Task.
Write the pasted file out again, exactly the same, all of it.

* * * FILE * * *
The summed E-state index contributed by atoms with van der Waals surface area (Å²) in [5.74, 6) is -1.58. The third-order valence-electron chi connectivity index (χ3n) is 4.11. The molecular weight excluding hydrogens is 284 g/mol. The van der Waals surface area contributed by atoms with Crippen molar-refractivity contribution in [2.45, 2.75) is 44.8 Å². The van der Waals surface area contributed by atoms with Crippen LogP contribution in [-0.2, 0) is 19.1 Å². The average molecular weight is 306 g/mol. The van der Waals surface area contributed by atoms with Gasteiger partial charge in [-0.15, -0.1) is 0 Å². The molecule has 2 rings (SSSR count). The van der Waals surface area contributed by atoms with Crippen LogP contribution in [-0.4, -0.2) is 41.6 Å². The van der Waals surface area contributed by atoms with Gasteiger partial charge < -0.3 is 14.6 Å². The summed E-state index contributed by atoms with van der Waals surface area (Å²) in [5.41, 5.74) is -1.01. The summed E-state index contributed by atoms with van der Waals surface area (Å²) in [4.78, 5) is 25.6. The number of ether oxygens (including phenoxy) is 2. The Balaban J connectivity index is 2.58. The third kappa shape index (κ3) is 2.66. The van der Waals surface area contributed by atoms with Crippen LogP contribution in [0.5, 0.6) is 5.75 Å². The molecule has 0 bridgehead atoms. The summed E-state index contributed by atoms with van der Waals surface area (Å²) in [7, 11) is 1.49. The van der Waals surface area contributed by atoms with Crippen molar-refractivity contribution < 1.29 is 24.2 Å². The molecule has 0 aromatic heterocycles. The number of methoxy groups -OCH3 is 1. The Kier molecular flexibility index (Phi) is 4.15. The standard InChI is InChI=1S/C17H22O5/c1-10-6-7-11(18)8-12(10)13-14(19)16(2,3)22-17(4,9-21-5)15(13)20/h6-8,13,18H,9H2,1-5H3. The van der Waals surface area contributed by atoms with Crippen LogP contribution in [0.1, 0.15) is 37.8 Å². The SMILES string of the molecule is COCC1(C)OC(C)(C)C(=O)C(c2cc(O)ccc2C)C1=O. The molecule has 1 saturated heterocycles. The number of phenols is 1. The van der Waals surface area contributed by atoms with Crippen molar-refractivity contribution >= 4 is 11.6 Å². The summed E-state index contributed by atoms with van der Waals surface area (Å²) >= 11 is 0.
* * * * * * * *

The summed E-state index contributed by atoms with van der Waals surface area (Å²) in [5.74, 6) is -1.58. The third-order valence-electron chi connectivity index (χ3n) is 4.11. The molecular weight excluding hydrogens is 284 g/mol. The van der Waals surface area contributed by atoms with Crippen molar-refractivity contribution in [2.45, 2.75) is 44.8 Å². The van der Waals surface area contributed by atoms with Crippen LogP contribution in [-0.2, 0) is 19.1 Å². The average molecular weight is 306 g/mol. The van der Waals surface area contributed by atoms with Gasteiger partial charge in [-0.15, -0.1) is 0 Å². The molecule has 2 rings (SSSR count). The van der Waals surface area contributed by atoms with Crippen LogP contribution in [-0.4, -0.2) is 41.6 Å². The van der Waals surface area contributed by atoms with Gasteiger partial charge < -0.3 is 14.6 Å². The summed E-state index contributed by atoms with van der Waals surface area (Å²) in [5.41, 5.74) is -1.01. The summed E-state index contributed by atoms with van der Waals surface area (Å²) in [4.78, 5) is 25.6. The number of ether oxygens (including phenoxy) is 2. The Balaban J connectivity index is 2.58. The third kappa shape index (κ3) is 2.66. The van der Waals surface area contributed by atoms with Crippen LogP contribution in [0.5, 0.6) is 5.75 Å². The molecule has 0 bridgehead atoms. The summed E-state index contributed by atoms with van der Waals surface area (Å²) in [7, 11) is 1.49. The van der Waals surface area contributed by atoms with Crippen molar-refractivity contribution < 1.29 is 24.2 Å². The molecule has 0 aromatic heterocycles. The number of methoxy groups -OCH3 is 1. The Kier molecular flexibility index (Phi) is 4.15. The standard InChI is InChI=1S/C17H22O5/c1-10-6-7-11(18)8-12(10)13-14(19)16(2,3)22-17(4,9-21-5)15(13)20/h6-8,13,18H,9H2,1-5H3. The van der Waals surface area contributed by atoms with Crippen LogP contribution in [0.1, 0.15) is 37.8 Å². The SMILES string of the molecule is COCC1(C)OC(C)(C)C(=O)C(c2cc(O)ccc2C)C1=O. The molecule has 1 saturated heterocycles. The number of phenols is 1. The van der Waals surface area contributed by atoms with Crippen molar-refractivity contribution >= 4 is 11.6 Å². The summed E-state index contributed by atoms with van der Waals surface area (Å²) >= 11 is 0.